Financial advisers are ubiquitous in the US, where many investors hire them to assist with investing, financial planning and other types of financial decision-making. Advisers can be helpful when people lack the expertise or the [...]

Behavioral Bias Bingo – Hyperbolic Discounting, Present Bias and the Disposition Effect in Investing

By | 2017-08-18T17:09:43+00:00 May 22nd, 2014|Behavioral Finance|

Hyperbolic discounting and Present bias Executive Summary: "Intertemporal tradeoffs are ubiquitous in decision making, yet preferences for current versus future losses are rarely explored in empirical research. Whereas rational-economic theory posits that neither outcome sign [...]

Behavioral Bias Bingo — Ellsberg / Allais paradoxes: choice under uncertainty

By | 2017-08-18T17:09:42+00:00 May 21st, 2014|Behavioral Finance|

Human beings crave certainty and loath ambiguity. People naturally gravitate towards the "sure thing" versus another option where the outcome is uncertain. Sometimes this is true even when the uncertain path may have huge upside. [...]

Introduction to Behavioral Finance – Part 2: Limits of Arbitrage

By | 2017-08-18T17:02:44+00:00 May 20th, 2014|Behavioral Finance|

In the first part of our series, “Introduction to Behavioral Finance – Part 1: Behavioral Bias,” we explored several market anomalies, and the first required condition for the real-life implementability of many quantitative strategies: the existence of human behavioral biases. In this Part 2 of our series, we consider a related question following from our Keynes example: given that certain behavioral biases can affect investors, how can it be that their effects persist in markets so we can take advantage of them? This would seem to contravene the notion of efficient markets, and leads to the second required condition for implementing a tradable strategy: limits to arbitrage.

Introduction to Behavioral Finance – Part 1: Behavioral Bias

By | 2017-08-18T17:02:45+00:00 May 19th, 2014|Behavioral Finance|

In this blog post, Part 1 of our two part series on Behavioral Finance, we explore human behavioral biases, how they affect us as investors, and how they are reflected in the stock market. In Part 2 of our series, we will explore the second required ingredient for profiting from behavioral bias: Limits of Arbitrage. Human behavior is diverse and complex and, unfortunately, despite our best intentions, it is not always governed exclusively by rationality. In particular, our judgment and decision-making can be significantly affected by intuition, a form of abstract, automatic thinking that can override our reason. Decades of research in psychology have shown that intuition is often systematically biased, and follows identifiable patterns, causing us to reach conclusions that are predictable wrong, since they are based on our gut or instincts, rather than on logic. An important aspect of behavioral biases is that they affect us in areas of our lives where it is very important that we be purely rational, such as in investing. In this blog post, we highlight a number of behavioral biases, and specifically how they can affect investors. Before getting into the specifics, we wanted to review some background we hope will be informative, and put the biases into an appropriate investing context.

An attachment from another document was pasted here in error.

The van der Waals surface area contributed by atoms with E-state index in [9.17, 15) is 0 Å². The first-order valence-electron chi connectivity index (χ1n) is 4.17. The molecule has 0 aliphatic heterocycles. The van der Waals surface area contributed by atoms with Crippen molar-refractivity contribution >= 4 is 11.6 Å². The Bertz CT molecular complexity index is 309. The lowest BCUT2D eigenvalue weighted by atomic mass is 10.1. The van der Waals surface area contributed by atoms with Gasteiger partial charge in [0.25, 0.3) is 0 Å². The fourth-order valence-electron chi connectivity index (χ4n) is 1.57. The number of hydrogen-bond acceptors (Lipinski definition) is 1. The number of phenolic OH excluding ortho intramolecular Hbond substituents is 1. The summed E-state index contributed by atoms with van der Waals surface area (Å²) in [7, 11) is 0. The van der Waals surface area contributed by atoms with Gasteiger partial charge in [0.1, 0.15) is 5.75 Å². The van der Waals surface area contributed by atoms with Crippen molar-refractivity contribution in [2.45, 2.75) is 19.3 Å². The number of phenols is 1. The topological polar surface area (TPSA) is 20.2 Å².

Algorithms Beat Intuition – the Evidence is Everywhere

By | 2017-08-18T17:10:45+00:00 May 7th, 2014|Behavioral Finance|

Would you trust a computer to drive your car? Google’s self-driving cars are now driving on city streets, and are rapidly becoming better drivers than humans in many respects. A recent Google blog post explains: [...]